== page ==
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Report calls for more responsible labelling to avoid 'fish fraud'

In this edition of Urban Cowboy, Owen Roberts writes how DNA-based species identification technology developed at the University of Guelph addresses challenges raised by FAO
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I’m a huge fish fan.

But it’s hard not to be disappointed with some fish imports, given the amount of fraud taking place in the industry.

Somewhere along the value chain, fish species are being mislabelled. And consumers are getting duped.

Usually, lower-value species are swapped for high-value species. Unless you’re proficient at species identification, you really can’t tell the difference.

This used to be an underground matter, hidden from plain sight. But a decade ago, the University of Guelph’s barcode of life team published research findings that showed as much as 25 per cent of fish at markets and restaurants it visited was mislabelled.

The technology it used to arrive at this finding went on to be commercialized by a spin-off company in the city called TRU-ID.

TRU-ID now offers a DNA-based certification program to support ingredient authenticity testing. That helps protect responsible, scrupulous suppliers, and differentiates their brand reputations in global markets.

Unfortunately, authentication problems are global, and not restricted to fish. Other products have been found through DNA testing at Guelph to be fraudulent too, such as sausage.

The United Nations Food and Agriculture Organization (FAO) is likewise fed up with such fraud. It’s determined to do something about it.

For fish, the FAO has issued a report calling for stronger food regulatory programs, as well as effective, science-based traceability systems and improved methods for fish authenticity testing.

The report highlights the need for the fish industry to develop and implement systems to assess fish fraud vulnerability. It calls for the industry to identify potential sources of fish fraud within its supply chain, and prioritize control measures to minimize the risk of receiving fraudulent or adulterated raw materials or ingredients.

To Dr. Robert Hanner, a professor at the Biodiversity Institute of Ontario at the University of Guelph, the only way to achieve such control is through species verification.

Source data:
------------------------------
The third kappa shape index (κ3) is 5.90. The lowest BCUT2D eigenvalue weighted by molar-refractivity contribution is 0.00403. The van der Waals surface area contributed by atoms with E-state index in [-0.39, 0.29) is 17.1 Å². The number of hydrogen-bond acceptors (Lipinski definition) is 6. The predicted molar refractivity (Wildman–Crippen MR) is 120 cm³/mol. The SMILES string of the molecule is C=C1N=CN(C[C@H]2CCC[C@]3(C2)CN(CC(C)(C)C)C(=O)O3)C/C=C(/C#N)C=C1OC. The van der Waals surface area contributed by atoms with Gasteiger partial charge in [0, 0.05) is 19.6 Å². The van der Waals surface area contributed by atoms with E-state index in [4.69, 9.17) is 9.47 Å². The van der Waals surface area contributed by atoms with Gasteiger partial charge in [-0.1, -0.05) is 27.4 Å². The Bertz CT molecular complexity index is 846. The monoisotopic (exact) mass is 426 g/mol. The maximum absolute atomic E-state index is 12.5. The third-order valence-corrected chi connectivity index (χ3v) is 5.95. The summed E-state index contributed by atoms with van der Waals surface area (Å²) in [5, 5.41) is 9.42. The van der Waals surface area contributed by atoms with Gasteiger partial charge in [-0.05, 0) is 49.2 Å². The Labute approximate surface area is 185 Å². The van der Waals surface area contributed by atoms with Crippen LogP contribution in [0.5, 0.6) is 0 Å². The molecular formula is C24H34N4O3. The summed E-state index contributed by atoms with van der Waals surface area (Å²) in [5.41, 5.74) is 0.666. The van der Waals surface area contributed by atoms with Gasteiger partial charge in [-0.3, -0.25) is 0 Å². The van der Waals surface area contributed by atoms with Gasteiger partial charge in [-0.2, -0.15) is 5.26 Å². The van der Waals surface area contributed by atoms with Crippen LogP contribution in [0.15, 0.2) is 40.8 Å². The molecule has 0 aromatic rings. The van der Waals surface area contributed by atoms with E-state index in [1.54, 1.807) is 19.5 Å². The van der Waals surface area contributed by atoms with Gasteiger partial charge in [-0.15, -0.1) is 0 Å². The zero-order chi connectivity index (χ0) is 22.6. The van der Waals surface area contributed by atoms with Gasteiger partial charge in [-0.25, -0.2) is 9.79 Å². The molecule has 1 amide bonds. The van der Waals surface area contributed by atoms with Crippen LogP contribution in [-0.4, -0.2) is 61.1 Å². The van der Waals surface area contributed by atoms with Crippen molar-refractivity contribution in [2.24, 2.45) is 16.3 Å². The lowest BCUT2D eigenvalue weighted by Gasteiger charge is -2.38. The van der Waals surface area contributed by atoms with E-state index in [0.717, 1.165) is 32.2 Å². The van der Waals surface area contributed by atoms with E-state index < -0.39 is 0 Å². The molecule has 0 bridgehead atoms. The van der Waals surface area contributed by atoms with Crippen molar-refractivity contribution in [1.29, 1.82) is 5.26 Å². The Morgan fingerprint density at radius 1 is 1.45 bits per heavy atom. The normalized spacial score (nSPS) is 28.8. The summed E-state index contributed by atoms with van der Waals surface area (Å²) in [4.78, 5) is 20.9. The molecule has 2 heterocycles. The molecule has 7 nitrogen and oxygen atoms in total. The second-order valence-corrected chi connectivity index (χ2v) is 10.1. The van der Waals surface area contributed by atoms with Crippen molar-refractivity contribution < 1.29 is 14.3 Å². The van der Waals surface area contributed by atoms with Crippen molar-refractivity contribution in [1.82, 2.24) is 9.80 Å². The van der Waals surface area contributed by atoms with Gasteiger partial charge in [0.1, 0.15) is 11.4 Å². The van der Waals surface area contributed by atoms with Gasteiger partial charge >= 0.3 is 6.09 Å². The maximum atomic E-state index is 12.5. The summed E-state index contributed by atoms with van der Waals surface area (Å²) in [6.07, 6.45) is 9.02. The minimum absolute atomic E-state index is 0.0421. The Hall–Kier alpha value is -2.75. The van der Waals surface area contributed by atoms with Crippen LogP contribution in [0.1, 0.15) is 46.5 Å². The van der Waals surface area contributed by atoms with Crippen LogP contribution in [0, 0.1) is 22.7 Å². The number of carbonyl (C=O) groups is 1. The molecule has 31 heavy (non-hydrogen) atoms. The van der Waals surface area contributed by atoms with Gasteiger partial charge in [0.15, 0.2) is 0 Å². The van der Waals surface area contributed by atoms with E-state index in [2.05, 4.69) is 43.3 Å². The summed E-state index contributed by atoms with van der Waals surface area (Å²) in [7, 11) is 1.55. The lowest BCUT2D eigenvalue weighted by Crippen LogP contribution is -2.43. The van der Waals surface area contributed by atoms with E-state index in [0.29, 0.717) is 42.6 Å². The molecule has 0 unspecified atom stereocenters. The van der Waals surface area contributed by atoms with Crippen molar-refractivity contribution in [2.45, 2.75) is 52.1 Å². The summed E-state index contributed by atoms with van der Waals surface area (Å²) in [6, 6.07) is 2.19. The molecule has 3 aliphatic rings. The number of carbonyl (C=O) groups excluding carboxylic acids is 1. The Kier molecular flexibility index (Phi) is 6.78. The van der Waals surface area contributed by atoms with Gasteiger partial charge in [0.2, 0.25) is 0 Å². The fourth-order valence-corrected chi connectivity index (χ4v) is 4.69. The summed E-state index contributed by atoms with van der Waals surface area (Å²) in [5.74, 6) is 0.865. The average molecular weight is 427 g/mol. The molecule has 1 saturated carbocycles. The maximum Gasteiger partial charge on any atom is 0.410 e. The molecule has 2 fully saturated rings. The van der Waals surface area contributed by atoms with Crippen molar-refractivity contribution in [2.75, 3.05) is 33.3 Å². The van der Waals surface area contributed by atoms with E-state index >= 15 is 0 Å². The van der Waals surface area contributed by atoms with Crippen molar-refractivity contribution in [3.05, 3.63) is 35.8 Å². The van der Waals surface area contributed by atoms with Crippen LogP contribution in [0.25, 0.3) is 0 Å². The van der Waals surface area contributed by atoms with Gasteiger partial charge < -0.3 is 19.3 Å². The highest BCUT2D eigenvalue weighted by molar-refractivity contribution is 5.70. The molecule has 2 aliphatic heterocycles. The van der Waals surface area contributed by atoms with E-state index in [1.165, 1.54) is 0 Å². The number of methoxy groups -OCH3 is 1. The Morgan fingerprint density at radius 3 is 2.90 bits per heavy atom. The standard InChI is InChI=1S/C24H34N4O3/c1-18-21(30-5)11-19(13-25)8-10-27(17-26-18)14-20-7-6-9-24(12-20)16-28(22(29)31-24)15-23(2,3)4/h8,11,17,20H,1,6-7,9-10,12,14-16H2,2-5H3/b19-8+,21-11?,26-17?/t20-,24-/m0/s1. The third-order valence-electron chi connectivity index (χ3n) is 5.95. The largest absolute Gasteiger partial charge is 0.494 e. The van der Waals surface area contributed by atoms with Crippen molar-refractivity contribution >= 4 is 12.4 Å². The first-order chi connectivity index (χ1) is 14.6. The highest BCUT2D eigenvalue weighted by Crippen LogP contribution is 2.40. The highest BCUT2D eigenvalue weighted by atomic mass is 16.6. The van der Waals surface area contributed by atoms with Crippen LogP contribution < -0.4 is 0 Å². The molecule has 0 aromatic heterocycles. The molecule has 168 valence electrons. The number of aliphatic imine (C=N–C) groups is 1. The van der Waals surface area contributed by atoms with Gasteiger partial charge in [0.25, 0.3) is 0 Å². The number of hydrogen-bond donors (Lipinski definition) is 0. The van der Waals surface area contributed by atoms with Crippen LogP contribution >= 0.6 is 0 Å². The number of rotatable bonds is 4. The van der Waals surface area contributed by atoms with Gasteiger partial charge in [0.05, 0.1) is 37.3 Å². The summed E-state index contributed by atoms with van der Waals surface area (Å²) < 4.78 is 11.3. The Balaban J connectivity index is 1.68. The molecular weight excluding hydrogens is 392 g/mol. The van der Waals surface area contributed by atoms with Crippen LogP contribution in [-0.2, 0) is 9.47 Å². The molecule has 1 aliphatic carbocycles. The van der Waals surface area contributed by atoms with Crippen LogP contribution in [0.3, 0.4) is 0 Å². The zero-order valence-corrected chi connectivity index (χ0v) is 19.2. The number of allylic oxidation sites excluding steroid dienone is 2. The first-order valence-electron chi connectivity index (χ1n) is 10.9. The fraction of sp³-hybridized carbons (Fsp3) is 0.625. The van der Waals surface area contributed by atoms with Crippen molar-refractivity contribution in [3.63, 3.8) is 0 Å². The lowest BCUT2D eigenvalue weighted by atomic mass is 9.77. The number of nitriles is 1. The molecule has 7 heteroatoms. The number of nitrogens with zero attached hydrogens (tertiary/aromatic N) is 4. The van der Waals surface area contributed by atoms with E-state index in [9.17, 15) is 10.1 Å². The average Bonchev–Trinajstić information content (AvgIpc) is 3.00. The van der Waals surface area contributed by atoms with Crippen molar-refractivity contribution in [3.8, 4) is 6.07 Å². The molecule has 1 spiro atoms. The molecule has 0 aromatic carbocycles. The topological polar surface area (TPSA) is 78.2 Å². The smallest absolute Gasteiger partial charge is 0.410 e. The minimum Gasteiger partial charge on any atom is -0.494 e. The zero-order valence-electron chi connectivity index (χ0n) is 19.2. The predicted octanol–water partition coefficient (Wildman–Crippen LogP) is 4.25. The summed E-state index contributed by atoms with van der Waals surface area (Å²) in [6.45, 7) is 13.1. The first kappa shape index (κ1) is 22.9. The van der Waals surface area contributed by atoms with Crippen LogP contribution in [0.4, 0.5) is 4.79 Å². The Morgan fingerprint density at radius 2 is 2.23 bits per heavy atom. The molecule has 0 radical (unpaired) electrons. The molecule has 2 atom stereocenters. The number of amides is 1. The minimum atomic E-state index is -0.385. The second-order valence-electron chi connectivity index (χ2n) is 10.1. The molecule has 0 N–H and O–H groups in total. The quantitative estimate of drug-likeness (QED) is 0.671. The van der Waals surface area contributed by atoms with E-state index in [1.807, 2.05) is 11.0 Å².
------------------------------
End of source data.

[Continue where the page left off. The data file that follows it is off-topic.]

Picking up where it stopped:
“Without verification testing, you won’t have a functional traceability system,” he says. “A thriving food safety culture relies on access to information to assess risk.”

Hanner says such information should be available to retailers by scanning a multitude of information resources on product recall alerts, as well as collecting verification data on their own supply chains.

“Detecting fraudulent claims of ingredient identity, purity or country of origin demonstrates a breakdown in supply chain traceability systems,” he says. “If you have a traceability problem, you have a food safety risk.”

Hanner says improper labelling has a variety of consequences.

First, it’s a matter of health. Mislabelled aquatic species can contain residues that evade detection when imported. For example, the Guelph lab has seen examples of toxic species such as imported pufferfish that contained tetrodotoxin, and imported oilfish that cause an oily diarrhea called keriorrhea.

“Mislabelling demonstrates a breakdown in supply chain traceability, which in turn indicates a potential food safety issue,” says Hanner. “If you can’t trust the labelling, how can you trust other production aspects, such as proper handling and storage?”

There’s an environmental angle too. Mislabelling allows illegal, unregulated and unreported fishing to proliferate at the source, and creates challenges for sustainable wild fish stocks. They’re already suffering from overharvesting.

Hanner has seen cases of wildlife crime, or endangered species being sold as other allowable species, such as scalloped hammerhead shark and whale shark being sold as other species.

Said the FAO on Twitter Wednesday: “Little actions go a long way towards conserving the marine environment… try to eat only sustainably sourced fish.”

And finally, there are the economic aspects of fish fraud – it cheats consumers and legitimate suppliers out of market share, and causes risk to brand owners implicated in fraud, even if they are not themselves the perpetrators, says Hanner.

“Fraud,” he says, “can and does happen at varied points in the supply chain.”

I’m looking forward to the supply chain adopting new technology, as the FAO insists, to help this problem get addressed. As we’ve seen in sports, cheating will take place as long as cheaters think they can get away with it.

Fortunately, technology like that developed at the University of Guelph is being introduced across the board, to expose it.



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